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Move over Toyota Prius, Chevy Volt and other hybrids: BYU engineering students just built a car that gets 1,700 miles per gallon.

The ridiculous mpg effort resulted in a 2nd-place finish at the Shell Eco Marathon Challenge, an international competition featuring 56 cars from schools across the United States and Canada. BYU’s supermileage vehicle was the highest performing American entry, outperformed only by Quebec’s Laval University.

BYU mechanical engineers have built supermileage vehicles for the past five years (see some of their past work here and here), but this year’s model was the first with an engine built from scratch.

“In previous years, we used an off-the-shelf engine that was modified for our vehicle,” said faculty adviser and mechanical engineering professor Dale Tree. “To have the students build an engine on their own and have it perform this well was really impressive.”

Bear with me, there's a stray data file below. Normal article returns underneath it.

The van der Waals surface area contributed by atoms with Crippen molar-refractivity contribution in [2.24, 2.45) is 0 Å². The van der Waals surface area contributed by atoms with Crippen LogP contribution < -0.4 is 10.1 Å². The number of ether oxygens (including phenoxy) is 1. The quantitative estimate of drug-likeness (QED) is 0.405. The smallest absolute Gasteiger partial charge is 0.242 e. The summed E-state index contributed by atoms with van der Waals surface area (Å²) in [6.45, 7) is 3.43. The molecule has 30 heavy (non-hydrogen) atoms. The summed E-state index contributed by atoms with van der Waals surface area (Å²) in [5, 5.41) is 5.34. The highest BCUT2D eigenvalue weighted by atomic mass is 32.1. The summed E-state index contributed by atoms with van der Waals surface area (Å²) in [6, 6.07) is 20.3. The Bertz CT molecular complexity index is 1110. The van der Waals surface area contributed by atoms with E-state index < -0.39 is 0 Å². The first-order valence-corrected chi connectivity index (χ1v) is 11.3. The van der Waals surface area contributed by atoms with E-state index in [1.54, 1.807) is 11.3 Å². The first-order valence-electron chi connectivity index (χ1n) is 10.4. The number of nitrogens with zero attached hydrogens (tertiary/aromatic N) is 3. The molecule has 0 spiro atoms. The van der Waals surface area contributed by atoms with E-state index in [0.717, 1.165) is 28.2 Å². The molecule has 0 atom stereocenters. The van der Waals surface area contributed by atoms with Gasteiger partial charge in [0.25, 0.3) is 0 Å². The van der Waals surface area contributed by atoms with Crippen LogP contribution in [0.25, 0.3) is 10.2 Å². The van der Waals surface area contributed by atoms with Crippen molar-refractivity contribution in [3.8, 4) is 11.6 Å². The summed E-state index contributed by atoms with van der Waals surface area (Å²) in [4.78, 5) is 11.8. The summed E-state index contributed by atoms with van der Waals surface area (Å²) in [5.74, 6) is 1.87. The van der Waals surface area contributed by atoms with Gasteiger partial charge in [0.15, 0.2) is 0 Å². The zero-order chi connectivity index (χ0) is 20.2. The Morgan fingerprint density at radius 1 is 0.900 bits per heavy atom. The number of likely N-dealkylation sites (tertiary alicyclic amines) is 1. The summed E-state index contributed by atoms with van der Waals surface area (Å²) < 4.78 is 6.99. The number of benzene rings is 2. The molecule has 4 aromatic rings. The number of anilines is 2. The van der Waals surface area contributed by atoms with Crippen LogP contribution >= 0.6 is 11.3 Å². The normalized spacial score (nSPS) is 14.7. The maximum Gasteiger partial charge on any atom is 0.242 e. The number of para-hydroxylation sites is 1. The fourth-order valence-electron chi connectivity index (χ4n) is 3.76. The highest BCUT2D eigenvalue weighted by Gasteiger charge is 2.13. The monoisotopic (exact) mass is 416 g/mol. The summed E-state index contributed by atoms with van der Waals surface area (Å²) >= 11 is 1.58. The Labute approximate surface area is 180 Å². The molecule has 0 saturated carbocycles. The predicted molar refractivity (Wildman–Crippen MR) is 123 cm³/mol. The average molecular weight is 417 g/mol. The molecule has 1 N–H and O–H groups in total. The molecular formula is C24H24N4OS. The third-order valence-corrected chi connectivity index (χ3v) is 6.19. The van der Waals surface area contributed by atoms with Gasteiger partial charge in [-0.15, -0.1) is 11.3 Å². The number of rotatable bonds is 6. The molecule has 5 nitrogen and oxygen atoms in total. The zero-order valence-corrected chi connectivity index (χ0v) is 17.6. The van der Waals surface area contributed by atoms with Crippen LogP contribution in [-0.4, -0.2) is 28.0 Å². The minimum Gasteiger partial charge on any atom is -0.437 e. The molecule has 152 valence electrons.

The vehicle put up numbers similar to past iterations, but this year’s car actually maneuvered regular city streets, twisting and turning through downtown Detroit to achieve the feat. From 2012 to 2016, BYU teams competed in events where vehicles simply looped around a race track.

On its best run, the BYU car consumed only 14 milliliters of gasoline over a 6-mile course, resulting in a rate of 1,709 mpg — exactly the distance from Provo to Detroit.* Only 30 of the cars in the competition were able to complete the full distance within the rules to receive a mileage rating.

Ten BYU students traveled to Detroit for the competition and connected with several BYU supermileage team alums who now work for Ford and other companies in The Motor City.

“It’s nice to finish high in a competition and achieve a lofty mileage rating, but to me, the training the students are getting is the most important thing,” Tree said. “This type of experiential learning is what we aim for and it feels good to see the opportunities we are providing students to land good jobs.”

*Lab Supervisor David Laws drove a department truck home from Michigan, pulling the supermileage vehicle behind in a small trailer. He set the trip odometer to zero when he left the motel in Michigan and when he pulled up to the Fletcher Building on BYU’s campus, the odometer read 1,709 miles. “The cost of driving the supermileage car home would have been $2.40, but a very uncomfortable ride,” Tree said.